Storm Lake Middle School turns into wax museum for a day

Tuesday, May 30, 2017

Students metaphorically turned into wax figures on Tuesday for the annual Storm Lake Middle School fifth grade wax museum.

Fifth-graders from Lori Gano-Ohlson’s and Abby Weber’s social studies classes researched historical figures, created a poster and then dressed up like them for the public on Tuesday May, 23.

When first entering the school, those who were able to attend were given four tickets to use. A lot of the elementary and middle school classes attended the event to support the fifth graders.

Each child involved in the wax museum was required to dress up as the historical figure the researched and stood silent as people walked by them. Next to those students were cups. Once a person dropped a ticket into the cup, the student or ‘figure’ would speak about the person they were impersonating.

The students spoke as if they were the figures and shared interesting facts as well as the reason they were famous.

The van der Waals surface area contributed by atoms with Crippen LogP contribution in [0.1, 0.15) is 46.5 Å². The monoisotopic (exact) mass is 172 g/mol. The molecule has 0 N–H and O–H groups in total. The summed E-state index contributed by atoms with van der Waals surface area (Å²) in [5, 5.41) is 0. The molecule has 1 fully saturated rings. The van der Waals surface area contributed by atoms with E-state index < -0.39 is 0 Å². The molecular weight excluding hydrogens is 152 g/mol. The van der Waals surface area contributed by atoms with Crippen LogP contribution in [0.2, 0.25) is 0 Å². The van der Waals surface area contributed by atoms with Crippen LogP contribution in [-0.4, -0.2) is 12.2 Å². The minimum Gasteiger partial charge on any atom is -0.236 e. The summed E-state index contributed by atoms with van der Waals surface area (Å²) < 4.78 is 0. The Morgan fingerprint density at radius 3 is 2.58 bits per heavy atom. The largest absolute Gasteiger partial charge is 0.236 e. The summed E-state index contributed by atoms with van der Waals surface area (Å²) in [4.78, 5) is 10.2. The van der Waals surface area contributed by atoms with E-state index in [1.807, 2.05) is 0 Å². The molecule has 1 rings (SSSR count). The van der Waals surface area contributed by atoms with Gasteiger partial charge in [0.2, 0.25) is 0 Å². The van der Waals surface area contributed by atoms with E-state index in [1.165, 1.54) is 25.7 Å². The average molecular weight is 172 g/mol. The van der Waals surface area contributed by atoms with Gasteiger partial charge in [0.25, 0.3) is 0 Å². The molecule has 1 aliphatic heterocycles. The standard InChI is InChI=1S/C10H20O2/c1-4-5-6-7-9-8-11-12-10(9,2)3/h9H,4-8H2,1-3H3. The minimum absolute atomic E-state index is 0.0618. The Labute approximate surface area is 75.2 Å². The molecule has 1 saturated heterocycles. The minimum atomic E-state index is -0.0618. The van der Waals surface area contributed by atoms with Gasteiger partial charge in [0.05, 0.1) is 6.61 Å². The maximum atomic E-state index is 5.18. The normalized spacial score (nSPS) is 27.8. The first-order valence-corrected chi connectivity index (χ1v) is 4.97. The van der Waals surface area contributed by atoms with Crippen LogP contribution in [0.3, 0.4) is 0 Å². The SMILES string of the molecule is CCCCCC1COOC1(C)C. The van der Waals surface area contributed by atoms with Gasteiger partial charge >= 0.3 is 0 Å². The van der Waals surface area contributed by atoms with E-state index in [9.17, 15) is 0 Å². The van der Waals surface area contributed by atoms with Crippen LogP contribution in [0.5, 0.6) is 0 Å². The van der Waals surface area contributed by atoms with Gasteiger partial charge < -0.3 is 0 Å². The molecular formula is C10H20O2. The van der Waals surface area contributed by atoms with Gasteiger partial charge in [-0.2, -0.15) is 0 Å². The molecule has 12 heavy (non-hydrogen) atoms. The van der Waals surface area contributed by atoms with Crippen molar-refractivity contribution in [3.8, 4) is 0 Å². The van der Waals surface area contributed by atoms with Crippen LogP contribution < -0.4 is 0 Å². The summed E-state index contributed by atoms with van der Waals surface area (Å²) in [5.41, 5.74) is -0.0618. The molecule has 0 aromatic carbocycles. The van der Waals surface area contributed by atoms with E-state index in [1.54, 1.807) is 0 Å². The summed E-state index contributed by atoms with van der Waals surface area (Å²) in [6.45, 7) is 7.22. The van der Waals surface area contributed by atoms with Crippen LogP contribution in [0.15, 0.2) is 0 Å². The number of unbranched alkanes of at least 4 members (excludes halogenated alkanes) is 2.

Some of these historical figures included the Wright Brothers, Sacajawea, Laura Ingalls Wilder and Louis Armstrong,  among many well-known figures.  This ‘museum’ has been an ongoing event for Storm Lake middle school students for quite sometime, so much so that is has become tradition. According to Gano-Ohlson and Weber this is something that many of the students look forward to doing once they enter the fifth grade.

“It’s just a great way for students to get more involved with the people they’ve learned about during the year,” Weber said.

The project takes students roughly two weeks to do. First, each section of the fifth grade is assigned an era and a person to whom they will research. After about a week of research, the fifth graders created a poster and then designed costumes that they would later wear at the museum.

After the event in the gym, students vote on best costume, most realistic representation, most informative and best poster of each social studies classroom.

These ‘wax figures’ sure gave students and the public an almost a life-like history lesson like no other.